The Summer After

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I tried to empty myself of any emotions while staring blankly at the gloomy grey sky. The drizzling rain intermixed with salty tears that relentlessly streamed down my face, making it a waste of time to wipe it dry. Breathing hurt, feeling like my throat was being scratched to shreds from every lungful of the chilly, humid air.

Don't look anyone in the eye Harry or you'll see 'the look' you always get from everyone who's not Hermione or a Weasley.

Trembling quaked my exhausted, battered body as I held my head high, in hopes of looking like the strong hero that everyone expects of the 'Chosen One.' I was burdened with the feeling of guilt that I didn't keep everyone as safe as I should have done and standing in the midst of dozens of witches and wizards made that feeling more cumbersome.

"Fred Weasley was..." I stopped listening to the pastor for fear of cracking under the weight of the truth filled words that were meant to comfort the ocean of sad, tear-streaked faces of family and friends that were gathered to lay the beloved twin to rest.

A drop of water hit me in the eye, taking me away from this place for a moment, and I thought of how often I'd been rained on over the six days that were filled with funeral after funeral since the end of the Second Wizarding War.

The rain that I used to find invigorating and rejuvenating, had become melancholy and dispiriting; as if the very sky had torn itself open and was weeping over the hundreds of lost souls from the battles leading up to Voldemort's defeat.

Don't think about that you git!

Without thought, my eyes traveled along the mournful faces of the redheaded clan that surrounded the nearly inconsolable Molly who was desperately clinging to the lone twin. Georges familiar face made it hard for me to keep it together as flashes of first meeting Fred, Ron and the other Weasleys that were at Kings Cross Station on that fateful day almost eight years ago.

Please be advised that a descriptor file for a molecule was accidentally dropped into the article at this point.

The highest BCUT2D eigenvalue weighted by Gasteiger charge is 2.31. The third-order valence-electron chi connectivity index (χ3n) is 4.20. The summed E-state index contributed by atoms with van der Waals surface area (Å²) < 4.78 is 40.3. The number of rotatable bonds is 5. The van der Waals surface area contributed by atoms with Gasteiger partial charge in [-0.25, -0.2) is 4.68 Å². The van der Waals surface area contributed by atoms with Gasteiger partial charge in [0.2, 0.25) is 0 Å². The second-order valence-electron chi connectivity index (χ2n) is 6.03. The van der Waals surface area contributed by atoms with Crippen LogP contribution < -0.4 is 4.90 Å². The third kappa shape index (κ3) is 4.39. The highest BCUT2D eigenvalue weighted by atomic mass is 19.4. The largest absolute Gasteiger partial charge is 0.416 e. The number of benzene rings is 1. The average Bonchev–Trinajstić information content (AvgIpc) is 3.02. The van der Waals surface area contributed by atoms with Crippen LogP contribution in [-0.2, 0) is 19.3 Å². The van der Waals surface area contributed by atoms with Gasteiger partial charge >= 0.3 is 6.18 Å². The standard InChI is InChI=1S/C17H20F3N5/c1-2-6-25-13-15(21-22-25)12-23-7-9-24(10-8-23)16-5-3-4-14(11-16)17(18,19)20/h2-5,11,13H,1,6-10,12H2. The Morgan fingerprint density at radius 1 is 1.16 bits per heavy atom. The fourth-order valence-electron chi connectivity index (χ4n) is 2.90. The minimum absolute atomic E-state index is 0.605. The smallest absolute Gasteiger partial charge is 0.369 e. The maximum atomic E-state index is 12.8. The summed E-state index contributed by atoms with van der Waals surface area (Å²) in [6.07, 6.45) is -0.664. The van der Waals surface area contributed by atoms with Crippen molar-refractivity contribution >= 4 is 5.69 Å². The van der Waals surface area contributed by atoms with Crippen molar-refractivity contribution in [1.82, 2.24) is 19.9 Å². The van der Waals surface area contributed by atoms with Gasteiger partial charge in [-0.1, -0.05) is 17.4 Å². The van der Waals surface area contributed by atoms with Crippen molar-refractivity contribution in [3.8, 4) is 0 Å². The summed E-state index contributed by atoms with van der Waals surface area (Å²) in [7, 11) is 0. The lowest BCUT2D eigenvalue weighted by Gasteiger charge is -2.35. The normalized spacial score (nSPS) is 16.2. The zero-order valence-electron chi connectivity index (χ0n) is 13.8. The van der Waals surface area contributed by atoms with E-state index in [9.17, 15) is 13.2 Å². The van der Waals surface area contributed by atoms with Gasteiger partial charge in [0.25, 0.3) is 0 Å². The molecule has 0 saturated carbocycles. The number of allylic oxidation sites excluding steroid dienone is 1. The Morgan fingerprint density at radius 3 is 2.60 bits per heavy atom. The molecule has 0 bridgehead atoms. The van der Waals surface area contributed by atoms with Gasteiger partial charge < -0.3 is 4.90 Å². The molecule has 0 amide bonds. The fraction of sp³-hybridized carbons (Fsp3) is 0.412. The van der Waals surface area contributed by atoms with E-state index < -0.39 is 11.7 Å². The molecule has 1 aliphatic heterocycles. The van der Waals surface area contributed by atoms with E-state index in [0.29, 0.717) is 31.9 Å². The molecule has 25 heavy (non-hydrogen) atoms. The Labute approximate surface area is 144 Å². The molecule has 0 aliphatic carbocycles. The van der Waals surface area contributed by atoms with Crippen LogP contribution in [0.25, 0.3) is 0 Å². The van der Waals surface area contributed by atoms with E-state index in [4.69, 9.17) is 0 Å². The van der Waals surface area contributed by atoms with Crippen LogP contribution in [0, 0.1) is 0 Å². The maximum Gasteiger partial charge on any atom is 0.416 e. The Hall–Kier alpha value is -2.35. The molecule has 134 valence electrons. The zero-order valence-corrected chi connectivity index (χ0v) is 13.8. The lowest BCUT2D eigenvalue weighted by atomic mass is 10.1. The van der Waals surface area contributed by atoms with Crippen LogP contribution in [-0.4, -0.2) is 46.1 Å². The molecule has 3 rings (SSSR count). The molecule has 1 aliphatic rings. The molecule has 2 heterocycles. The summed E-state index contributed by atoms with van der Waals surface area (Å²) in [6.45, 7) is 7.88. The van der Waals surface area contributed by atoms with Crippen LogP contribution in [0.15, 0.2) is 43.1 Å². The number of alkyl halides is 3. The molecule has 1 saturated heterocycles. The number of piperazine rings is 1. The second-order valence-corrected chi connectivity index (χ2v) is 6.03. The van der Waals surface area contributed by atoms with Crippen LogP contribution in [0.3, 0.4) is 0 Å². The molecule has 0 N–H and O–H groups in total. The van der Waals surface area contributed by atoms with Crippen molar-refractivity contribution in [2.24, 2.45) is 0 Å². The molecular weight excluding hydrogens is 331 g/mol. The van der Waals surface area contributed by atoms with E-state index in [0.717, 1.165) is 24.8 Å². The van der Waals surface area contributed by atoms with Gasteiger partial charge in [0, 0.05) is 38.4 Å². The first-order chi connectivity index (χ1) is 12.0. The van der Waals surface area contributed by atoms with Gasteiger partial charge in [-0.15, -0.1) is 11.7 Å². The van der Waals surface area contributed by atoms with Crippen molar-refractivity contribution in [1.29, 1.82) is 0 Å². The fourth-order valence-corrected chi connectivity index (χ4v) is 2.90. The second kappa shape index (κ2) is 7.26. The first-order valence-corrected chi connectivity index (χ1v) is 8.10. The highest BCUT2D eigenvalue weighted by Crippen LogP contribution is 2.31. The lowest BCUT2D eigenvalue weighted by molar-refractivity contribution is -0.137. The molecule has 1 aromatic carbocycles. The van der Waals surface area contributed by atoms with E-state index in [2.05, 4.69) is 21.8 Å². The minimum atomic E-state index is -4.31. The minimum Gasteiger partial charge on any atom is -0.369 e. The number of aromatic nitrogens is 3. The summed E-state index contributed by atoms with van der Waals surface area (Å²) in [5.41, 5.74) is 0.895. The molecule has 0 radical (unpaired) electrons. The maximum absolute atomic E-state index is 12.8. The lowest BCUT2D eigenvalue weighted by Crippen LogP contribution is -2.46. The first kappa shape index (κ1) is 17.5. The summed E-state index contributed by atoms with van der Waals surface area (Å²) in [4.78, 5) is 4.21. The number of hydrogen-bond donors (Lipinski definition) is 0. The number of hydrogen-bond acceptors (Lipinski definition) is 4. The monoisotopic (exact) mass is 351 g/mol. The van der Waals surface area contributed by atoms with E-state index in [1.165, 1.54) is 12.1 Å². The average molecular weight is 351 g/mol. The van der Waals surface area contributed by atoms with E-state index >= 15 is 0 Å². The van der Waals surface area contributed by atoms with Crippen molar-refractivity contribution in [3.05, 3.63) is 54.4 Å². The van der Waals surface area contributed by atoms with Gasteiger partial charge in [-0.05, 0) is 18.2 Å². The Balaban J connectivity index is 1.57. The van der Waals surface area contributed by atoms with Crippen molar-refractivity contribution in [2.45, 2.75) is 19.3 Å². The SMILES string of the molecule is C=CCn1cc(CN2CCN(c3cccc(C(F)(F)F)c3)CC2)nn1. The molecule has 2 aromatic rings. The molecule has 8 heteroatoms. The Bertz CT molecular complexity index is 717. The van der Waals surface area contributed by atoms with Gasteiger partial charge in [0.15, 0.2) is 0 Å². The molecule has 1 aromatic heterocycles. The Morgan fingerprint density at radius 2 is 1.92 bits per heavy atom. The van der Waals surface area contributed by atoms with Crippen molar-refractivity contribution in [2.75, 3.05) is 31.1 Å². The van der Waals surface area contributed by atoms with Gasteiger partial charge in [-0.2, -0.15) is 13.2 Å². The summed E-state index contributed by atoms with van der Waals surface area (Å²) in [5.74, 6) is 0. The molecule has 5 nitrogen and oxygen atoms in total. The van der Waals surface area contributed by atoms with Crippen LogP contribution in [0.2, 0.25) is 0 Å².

I'd been so full of nerves and shaking like a leaf when Hagrid had left me at the train station to find platform 9 3/4. I'd gotten no help from any of the 'knowledgeable employees' that were on duty when Molly Weasley's motherly voice ushered five of her children along to where I needed to be.

I'd quietly followed behind listening to the group chatter excitedly about Hogwarts and all the friends that they were excited to reunite with. Once the group stopped, I stared in wonderment as Mrs. Weasley direct each of her children through the entrance to the platform, starting with Percy.

I practically choked on air when watching the snooty red-head walk through the brick wall without any of the dozens of people around taking notice. Immediately I was drawn to Fred and George's playful natures as they stirred up trouble with their mother by confusing her on what twin was who, before following their brother through the wall.

When finally mustering up the courage, I asked the kind-eyed Mrs. Weasley about platform 9 3/4; she told me that I needed to, "Walk straight at the wall between platforms 9 and 10. Do it with a bit of a run - if you're nervous."

The memory of the twins taking pity on me in my third year and gave me the Marauder's Map saying that my need was greater than theirs was one of my favorites. It had been the final thing that bound me to them as 'brothers' - they truly loved me as family does, and I felt the same way towards them.

Another bittersweet memory of the joy on Fred's face the first time I came in to see the lively Weasleys' Wizard Wheezes shop that he and George had built from the ground up. The amount of differing items for any situations such as love potions, Ten-Second Pimple Vanishers along with oddities like U-No-Poo and Demon Dung, were mind-boggling. I always found something new and was impressed that the twins could bring joy to people even during such dark and trying times.

 𝔖𝔢𝔠𝔬𝔫𝔡 ℭ𝔥𝔞𝔫𝔠𝔢 (𝔇𝔯𝔞𝔯𝔯𝔶, ℭ𝔬𝔪𝔭𝔩𝔢𝔱𝔢)Where stories live. Discover now